Kresge Foundation backs solar+storage for buildings housing low-income residents

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The Kresge Foundation has committed $3 million to guarantee the first 50% of principal payments on solar+storage systems for buildings with low- and moderate-income residents in the Northeast.

The foundation says that during a blackout, solar+storage can keep “homes cooled, oxygen tanks running, and food accessible,” and that it aims to accelerate the market development of solar+storage technologies in historically underserved communities.

Kresge Foundation has teamed with Clean Energy Group to launch the program, with an aim to “encourage other philanthropies interested in clean energy and equity” to join the initiative.

Loans for solar+storage installations will be made by the nonprofit lender NYCEEC, which is marketing the financing opportunity to building owners and solar developers in the Northeast. There is already a pipeline of prospective projects.

One battery storage project that NYCEEC financed originated when energy storage firm Demand Energy opened conversations with L+M Development Partners, the owner of the Marcus Garvey Apartments in Brooklyn. NYCEEC ultimately financed 300 kW of four-hour battery storage, which was paired with 479 kW of solar and 400 kW of fuel cell capacity at the apartment complex.

While the property owner L+M contracted to purchase electricity, L+M made no upfront investment, instead following a financing plan modeled by NYCEEC. Under the plan, L+M formed a new business entity that would borrow from NYCEEC to purchase the energy storage system, and receive ongoing maintenance services from Demand Energy through an energy services agreement, while operating the storage system at a profit. The same new entity also owns the solar panels, and sells power to L+M under a power purchase agreement.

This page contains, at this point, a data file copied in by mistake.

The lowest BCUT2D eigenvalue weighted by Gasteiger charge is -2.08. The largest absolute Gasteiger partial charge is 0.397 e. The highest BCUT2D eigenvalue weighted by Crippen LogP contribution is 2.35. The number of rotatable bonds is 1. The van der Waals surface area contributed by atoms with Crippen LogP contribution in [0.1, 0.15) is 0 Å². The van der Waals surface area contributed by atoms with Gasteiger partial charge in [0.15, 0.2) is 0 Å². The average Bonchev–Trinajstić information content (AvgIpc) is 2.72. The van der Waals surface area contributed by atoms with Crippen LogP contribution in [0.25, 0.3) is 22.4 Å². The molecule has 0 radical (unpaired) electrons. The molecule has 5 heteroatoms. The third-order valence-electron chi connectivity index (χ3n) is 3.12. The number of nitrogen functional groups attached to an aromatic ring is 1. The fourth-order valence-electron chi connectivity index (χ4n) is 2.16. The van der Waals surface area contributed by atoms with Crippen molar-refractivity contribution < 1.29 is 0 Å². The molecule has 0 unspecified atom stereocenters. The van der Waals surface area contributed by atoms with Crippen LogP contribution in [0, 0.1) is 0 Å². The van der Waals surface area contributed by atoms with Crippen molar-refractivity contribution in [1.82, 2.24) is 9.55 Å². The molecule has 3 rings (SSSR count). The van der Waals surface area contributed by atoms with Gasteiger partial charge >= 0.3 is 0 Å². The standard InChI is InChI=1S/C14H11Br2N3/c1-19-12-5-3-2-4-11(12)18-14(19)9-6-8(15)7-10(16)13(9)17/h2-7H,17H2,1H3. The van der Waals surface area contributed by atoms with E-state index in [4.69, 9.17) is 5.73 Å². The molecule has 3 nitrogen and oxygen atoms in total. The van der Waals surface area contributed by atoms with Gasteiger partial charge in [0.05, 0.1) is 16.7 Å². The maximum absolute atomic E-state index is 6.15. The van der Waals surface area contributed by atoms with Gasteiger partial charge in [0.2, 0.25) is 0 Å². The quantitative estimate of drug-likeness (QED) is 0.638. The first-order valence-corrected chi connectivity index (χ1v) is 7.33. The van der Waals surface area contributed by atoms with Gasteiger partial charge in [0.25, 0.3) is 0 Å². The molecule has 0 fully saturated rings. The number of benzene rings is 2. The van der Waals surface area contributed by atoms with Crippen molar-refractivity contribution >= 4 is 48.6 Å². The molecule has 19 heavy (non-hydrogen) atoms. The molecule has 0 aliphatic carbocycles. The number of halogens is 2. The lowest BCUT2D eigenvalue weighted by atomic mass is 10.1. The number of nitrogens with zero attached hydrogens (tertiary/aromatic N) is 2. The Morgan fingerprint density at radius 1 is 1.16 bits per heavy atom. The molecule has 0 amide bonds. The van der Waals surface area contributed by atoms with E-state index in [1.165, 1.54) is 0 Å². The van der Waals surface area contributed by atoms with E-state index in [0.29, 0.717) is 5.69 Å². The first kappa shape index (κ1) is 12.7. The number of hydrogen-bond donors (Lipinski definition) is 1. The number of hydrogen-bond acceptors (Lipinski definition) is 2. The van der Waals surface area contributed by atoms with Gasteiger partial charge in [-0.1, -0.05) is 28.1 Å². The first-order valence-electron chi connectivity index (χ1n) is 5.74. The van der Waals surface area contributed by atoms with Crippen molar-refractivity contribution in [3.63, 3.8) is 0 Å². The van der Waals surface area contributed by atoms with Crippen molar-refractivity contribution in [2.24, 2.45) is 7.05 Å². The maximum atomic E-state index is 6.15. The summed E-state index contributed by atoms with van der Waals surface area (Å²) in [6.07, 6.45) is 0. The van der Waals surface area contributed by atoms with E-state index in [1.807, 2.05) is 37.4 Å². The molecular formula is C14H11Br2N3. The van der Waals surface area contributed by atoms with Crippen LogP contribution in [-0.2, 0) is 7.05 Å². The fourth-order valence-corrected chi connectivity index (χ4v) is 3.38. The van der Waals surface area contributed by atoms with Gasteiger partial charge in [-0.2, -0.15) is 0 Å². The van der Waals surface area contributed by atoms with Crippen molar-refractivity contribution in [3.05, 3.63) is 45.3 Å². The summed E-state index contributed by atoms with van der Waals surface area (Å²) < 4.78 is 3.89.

The local utility, Con Edison, helped fund equipment costs and makes ongoing payments to the newly formed entity for peak demand reduction of about 15%. Those payments are part of a plan approved by state regulators to avoid the need to build a new $1.2 billion substation.

Solar developers that have projects to install solar+storage, or to add storage to an existing solar installation, may contact NYCEEC regarding projects at affordable housing buildings or critical community facilities, anywhere from the Washington, DC area to Massachusetts.

Beyond its loan guarantee commitment, Kresge is making a grant to NYCEEC to help it build capacity to finance solar+storage projects, and will fund assessments of the technical and financial feasibility of eligible new solar+storage projects.

The $3 million earmarked by Kresge will remain part of the foundation’s endowment, earning investment returns in the same way as the rest of its endowment, until demand for payment is made under a specific guaranteed loan transaction. At that point, the foundation will make the payment as a program-related investment.

The foundation says that low-wealth communities have been the most vulnerable to climate emergencies, yet they rarely have access to cutting-edge technologies that reduce the impacts.